Whilst they still exist, the popularity of EAs has dwindled, as many astute traders realize that they are often either vehicles for transmitting advertisements as they are free to download, or are coded by opportunists, or even worse, are designed to lose money for the combined benefit of the developer and the offshore unlicensed broker that is paying loss-based commission.
Today, analytics platforms are much more in vogue. These being carefully developed systems which do not execute trades but provide automated actionable content in order that traders can quickly and concisely access valuable market information in order to make informed decisions on what instruments to trade and what is trending in the market.
Many traders have mastered the trading platform, and are therefore no longer dependent on obsolete third party platforms that are simply popular because of the number of EAs that are available to connect to them.
The internet is awash with calls for help from people who have relied on an EA which has led their account to loss and lack the confidence or analytical skills to recover it due to the reliance on an EA which in many cases has been coded by a private individual to whom there is no recourse.
This conflict of interest is also one of the reasons that social trading became a thing of the past to a large extent.
As long ago as 2015, a British wealth management company sent a questionnaire to its clients asking whether they would be prepared to pay for a low cost online automated ‘advice’ service. The answer was a resounding no.
It had been suggested at the time that such a service would cost between £100 and £400 and considered widening its existing non-advised portfolios into a wider advice proposition.
The firm’s CEO of the time stated “People do not want to pay for advice. There is no chance that robo advisors or EAs are going to replace self-directed traders” he said, concluding that robo advice or EAs will not replace execution only platforms.
Back in 2015, A.T. Kearney, a global management consulting firm that focuses on strategic and operational CEO-agenda issues facing businesses, stated that there would be approximately $2.2 trillion under management by robo advisors in 2020, equating to a staggering compound annual growth rate of 68%.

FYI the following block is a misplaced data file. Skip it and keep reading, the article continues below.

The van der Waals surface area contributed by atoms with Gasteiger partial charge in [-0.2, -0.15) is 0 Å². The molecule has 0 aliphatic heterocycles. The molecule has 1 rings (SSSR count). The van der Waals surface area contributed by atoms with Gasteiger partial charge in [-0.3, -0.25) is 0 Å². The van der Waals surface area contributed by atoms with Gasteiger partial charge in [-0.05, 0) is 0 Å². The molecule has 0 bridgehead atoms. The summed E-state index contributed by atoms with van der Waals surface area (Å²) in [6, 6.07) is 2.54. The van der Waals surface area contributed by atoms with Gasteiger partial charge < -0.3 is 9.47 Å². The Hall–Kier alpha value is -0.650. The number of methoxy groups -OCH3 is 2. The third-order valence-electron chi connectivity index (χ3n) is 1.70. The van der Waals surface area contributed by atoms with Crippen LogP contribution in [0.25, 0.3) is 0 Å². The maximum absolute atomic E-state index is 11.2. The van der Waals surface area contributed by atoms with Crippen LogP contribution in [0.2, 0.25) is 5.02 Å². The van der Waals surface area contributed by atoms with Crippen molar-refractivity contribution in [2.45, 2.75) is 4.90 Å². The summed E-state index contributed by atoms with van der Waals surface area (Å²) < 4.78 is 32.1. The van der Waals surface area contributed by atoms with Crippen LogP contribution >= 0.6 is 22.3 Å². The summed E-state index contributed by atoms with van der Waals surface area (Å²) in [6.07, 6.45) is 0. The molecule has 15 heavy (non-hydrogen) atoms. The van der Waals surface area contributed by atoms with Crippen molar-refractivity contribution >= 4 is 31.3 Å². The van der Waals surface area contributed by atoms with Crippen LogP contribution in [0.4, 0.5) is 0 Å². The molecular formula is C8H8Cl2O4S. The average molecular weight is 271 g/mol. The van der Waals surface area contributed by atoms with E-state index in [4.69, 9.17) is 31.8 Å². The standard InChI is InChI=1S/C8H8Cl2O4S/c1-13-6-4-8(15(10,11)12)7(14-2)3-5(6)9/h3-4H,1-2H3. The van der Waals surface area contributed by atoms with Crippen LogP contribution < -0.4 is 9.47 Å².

That did not happen, and it is still only $797 billion globally. Robo advisors and EAs are certainly not the flavor of the time that they were 10 years ago.
British traders are loyal to their broker, highly analytical and go to extensive efforts to continually learn the market, and to expand their ability to maximize the use of trading platform features.
Thus, to be able to keep a toehold in the very upper echelons of electronic trading, your broker needs to be able to offer a good quality, in-house supported and developed trading environment and to provide all the right tools and information to empower traders.
Today’s traders are hands-on, and want their broker to be hands-on too.
It is the constant development of user experience and comprehensive access to comprehensive multi-asset global markets via a finely honed environment, supported by knowledgeable and responsive staff that will lead today’s brokerage to sustainability.
We at ETX Capital have a longstanding and secure basis for exactly this, having been in business for over four decades, and having developed, evolved and maintained our own trading environment toward your trading experience.
It is vital that we continue to consider you, the trader, as the focus of our efforts. After all, trading is a human science, just as it is a computer and mathematical science.
Risk warning: Spread bets and CFDs are complex instruments and come with a high risk of losing money rapidly due to leverage. 74.5% of retail investor accounts lose money when spread betting or trading CFDs with ETX. You should consider whether you understand how spread bets or CFDs work and whether you can afford to take the high risk of losing your money.